Is keeping the lights on more important than stopping climate change?
How far people are willing to take personal action to prevent climate change is one of the big policy questions. When considering a major global issue like climate change, many people will consider that they cannot have an impact, and that they should leave it to the government, if indeed they think it’s worth tackling at all.
A new poll by ComRes tackles this question. Having been commissioned by Centrica, its focus is on domestic energy usage, and it suggests a tension between what people are doing now and what they might be willing to do in the future.
According to the poll, three quarters of UK adults have recently tried to reduce the amount of gas and electricity they use. The reasons given for these reductions are interesting:
That price should be top isn’t surprising, but I’m struck that nearly twice as many say they reduced their energy use to help the environment as say they did so to protect the UK’s energy supply.
This surprised me a little because polling I’ve seen in the past has shown that, as reasons for energy conservation, energy security is generally more compelling than climate change.
And we do in fact see something similar in a later question in this poll.
When we move away from what people are doing, and onto what they want the government to do, we get a different picture:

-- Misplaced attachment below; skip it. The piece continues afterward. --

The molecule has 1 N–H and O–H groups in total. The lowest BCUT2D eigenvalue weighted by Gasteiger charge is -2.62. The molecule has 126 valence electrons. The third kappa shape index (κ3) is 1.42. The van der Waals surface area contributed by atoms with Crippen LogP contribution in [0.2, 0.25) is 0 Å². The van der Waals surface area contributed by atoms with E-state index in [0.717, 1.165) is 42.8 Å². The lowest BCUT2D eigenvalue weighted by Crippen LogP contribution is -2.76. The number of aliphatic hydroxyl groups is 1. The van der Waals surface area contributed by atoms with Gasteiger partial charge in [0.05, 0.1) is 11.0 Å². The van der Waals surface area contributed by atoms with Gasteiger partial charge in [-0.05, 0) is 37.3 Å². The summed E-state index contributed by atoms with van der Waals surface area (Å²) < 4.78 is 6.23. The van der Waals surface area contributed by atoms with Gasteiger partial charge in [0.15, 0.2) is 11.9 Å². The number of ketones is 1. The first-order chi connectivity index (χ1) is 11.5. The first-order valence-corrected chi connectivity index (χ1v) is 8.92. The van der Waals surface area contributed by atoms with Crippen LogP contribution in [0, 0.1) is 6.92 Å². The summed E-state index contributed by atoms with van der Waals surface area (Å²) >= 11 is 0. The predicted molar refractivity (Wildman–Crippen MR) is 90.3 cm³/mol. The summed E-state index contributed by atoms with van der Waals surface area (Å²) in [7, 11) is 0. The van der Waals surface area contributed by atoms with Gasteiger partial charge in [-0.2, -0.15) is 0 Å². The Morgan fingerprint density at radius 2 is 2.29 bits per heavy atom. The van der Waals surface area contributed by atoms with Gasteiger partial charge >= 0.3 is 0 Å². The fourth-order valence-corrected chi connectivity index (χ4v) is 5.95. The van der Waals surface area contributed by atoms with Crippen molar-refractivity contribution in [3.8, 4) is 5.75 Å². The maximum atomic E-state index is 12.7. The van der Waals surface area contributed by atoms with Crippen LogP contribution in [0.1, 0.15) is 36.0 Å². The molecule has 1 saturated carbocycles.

So now the positions are reversed. People are about twice as likely to think that the government’s energy priority should be securing the energy supply than that its priority should be making the energy supply more environmentally friendly.
Perhaps this is a matter of pragmatism, reflecting the scale of the government compared with individuals. People might think that the government can have an impact on securing the UK’s energy supply, while individually they cannot.
But at the same time, there also seems to be a view that individuals can have an impact on climate change, which as a challenge appears at least as enormous as energy security.
And a third question confuses things further. Respondents were asked how much additional they’d be prepared to pay for their energy bills per year by 2020, to achieve certain goals.
It’s not a great question. Since energy bills vary so widely between properties it’s hard to know what to make of the answers in isolation. But comparing the results is interesting.
On average, people say they would pay £81 more “to make sure the lights stay on in the future”. Yet, they would only pay £67 more “to make sure sources of energy are more environmentally friendly”.
So, people say they’re cutting back now to protect the environment, more than for energy security. Energy security, they say, is the government’s responsibility and not theirs.
But when thinking about what they’d do in the future, there’s more willingness to make sacrifices to keep electricity flowing than to make them in the name of environmentalism.
Perhaps this is about how the issues are framed. The lights going out is a clear, tangible threat. Making sacrifices for unspecified environmental reasons doesn’t have such an evident benefit. It may be that this is emphasised by the way these particular questions are worded, but they don’t seem especially unusual in using this frame.
It’s not the first time we’ve seen evidence to suggest a lack of depth in current environmentally friendly behaviour. If people are indeed less concerned about the environment than their willingness to make some cut-backs might suggest, there is a danger that such actions won’t be sustained when confronted with other pressures.